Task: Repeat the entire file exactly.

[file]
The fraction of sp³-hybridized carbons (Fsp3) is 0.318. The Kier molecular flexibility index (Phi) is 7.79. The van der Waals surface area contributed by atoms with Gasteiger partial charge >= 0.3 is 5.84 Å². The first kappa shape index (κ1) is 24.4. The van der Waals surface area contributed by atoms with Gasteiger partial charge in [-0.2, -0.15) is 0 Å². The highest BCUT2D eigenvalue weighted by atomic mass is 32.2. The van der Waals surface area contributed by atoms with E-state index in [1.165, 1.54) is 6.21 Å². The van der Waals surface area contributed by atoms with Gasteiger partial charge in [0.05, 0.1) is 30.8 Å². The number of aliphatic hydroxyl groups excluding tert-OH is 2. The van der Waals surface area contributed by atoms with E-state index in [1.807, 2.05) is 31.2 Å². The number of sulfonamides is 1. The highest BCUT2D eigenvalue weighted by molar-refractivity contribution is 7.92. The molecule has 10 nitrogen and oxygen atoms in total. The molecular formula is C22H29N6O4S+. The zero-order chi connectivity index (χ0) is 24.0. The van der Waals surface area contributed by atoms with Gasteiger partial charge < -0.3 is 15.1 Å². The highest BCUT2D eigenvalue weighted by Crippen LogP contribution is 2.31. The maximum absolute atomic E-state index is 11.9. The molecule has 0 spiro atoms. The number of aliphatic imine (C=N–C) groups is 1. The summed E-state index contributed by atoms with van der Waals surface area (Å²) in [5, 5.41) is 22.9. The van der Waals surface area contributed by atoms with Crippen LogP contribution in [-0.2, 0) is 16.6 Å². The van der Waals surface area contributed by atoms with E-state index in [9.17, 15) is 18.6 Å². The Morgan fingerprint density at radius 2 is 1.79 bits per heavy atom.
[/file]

The fraction of sp³-hybridized carbons (Fsp3) is 0.318. The Kier molecular flexibility index (Phi) is 7.79. The van der Waals surface area contributed by atoms with Gasteiger partial charge >= 0.3 is 5.84 Å². The first kappa shape index (κ1) is 24.4. The van der Waals surface area contributed by atoms with Gasteiger partial charge in [-0.2, -0.15) is 0 Å². The highest BCUT2D eigenvalue weighted by atomic mass is 32.2. The van der Waals surface area contributed by atoms with E-state index in [1.165, 1.54) is 6.21 Å². The van der Waals surface area contributed by atoms with Gasteiger partial charge in [0.05, 0.1) is 30.8 Å². The number of aliphatic hydroxyl groups excluding tert-OH is 2. The van der Waals surface area contributed by atoms with E-state index in [1.807, 2.05) is 31.2 Å². The number of sulfonamides is 1. The highest BCUT2D eigenvalue weighted by molar-refractivity contribution is 7.92. The molecule has 10 nitrogen and oxygen atoms in total. The molecular formula is C22H29N6O4S+. The zero-order chi connectivity index (χ0) is 24.0. The van der Waals surface area contributed by atoms with Gasteiger partial charge < -0.3 is 15.1 Å². The highest BCUT2D eigenvalue weighted by Crippen LogP contribution is 2.31. The maximum absolute atomic E-state index is 11.9. The molecule has 0 spiro atoms. The number of aliphatic imine (C=N–C) groups is 1. The summed E-state index contributed by atoms with van der Waals surface area (Å²) in [5, 5.41) is 22.9. The van der Waals surface area contributed by atoms with Crippen LogP contribution in [-0.2, 0) is 16.6 Å². The van der Waals surface area contributed by atoms with E-state index in [9.17, 15) is 18.6 Å². The Morgan fingerprint density at radius 2 is 1.79 bits per heavy atom.